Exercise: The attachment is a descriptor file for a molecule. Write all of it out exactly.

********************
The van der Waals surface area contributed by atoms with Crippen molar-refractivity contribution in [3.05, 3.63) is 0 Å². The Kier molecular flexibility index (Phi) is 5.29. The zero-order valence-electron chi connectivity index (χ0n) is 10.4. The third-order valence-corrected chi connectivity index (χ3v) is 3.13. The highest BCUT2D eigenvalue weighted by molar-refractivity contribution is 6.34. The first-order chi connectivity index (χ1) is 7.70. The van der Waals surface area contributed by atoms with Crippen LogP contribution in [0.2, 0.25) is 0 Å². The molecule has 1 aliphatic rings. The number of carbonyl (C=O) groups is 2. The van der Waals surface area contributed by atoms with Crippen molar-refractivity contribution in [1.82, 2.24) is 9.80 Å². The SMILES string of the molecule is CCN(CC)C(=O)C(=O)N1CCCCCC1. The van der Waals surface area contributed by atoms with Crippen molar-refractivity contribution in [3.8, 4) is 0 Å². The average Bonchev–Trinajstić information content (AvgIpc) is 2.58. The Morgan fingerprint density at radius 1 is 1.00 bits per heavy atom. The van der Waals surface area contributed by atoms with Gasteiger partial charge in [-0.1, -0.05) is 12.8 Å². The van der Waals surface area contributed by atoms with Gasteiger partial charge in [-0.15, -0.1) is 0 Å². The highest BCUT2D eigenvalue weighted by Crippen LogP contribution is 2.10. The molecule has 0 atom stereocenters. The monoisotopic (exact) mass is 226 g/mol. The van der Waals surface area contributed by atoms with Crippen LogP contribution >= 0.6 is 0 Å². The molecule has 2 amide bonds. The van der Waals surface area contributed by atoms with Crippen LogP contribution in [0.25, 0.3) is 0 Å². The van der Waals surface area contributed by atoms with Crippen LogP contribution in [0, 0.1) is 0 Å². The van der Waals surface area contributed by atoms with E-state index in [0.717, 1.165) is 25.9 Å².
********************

The van der Waals surface area contributed by atoms with Crippen molar-refractivity contribution in [3.05, 3.63) is 0 Å². The Kier molecular flexibility index (Phi) is 5.29. The zero-order valence-electron chi connectivity index (χ0n) is 10.4. The third-order valence-corrected chi connectivity index (χ3v) is 3.13. The highest BCUT2D eigenvalue weighted by molar-refractivity contribution is 6.34. The first-order chi connectivity index (χ1) is 7.70. The van der Waals surface area contributed by atoms with Crippen LogP contribution in [0.2, 0.25) is 0 Å². The molecule has 1 aliphatic rings. The number of carbonyl (C=O) groups is 2. The van der Waals surface area contributed by atoms with Crippen molar-refractivity contribution in [1.82, 2.24) is 9.80 Å². The SMILES string of the molecule is CCN(CC)C(=O)C(=O)N1CCCCCC1. The van der Waals surface area contributed by atoms with Crippen molar-refractivity contribution in [3.8, 4) is 0 Å². The average Bonchev–Trinajstić information content (AvgIpc) is 2.58. The Morgan fingerprint density at radius 1 is 1.00 bits per heavy atom. The van der Waals surface area contributed by atoms with Gasteiger partial charge in [-0.1, -0.05) is 12.8 Å². The van der Waals surface area contributed by atoms with Gasteiger partial charge in [-0.15, -0.1) is 0 Å². The highest BCUT2D eigenvalue weighted by Crippen LogP contribution is 2.10. The molecule has 0 atom stereocenters. The monoisotopic (exact) mass is 226 g/mol. The van der Waals surface area contributed by atoms with Crippen LogP contribution >= 0.6 is 0 Å². The molecule has 2 amide bonds. The van der Waals surface area contributed by atoms with Crippen LogP contribution in [0.25, 0.3) is 0 Å². The van der Waals surface area contributed by atoms with Crippen LogP contribution in [0, 0.1) is 0 Å². The van der Waals surface area contributed by atoms with E-state index in [0.717, 1.165) is 25.9 Å².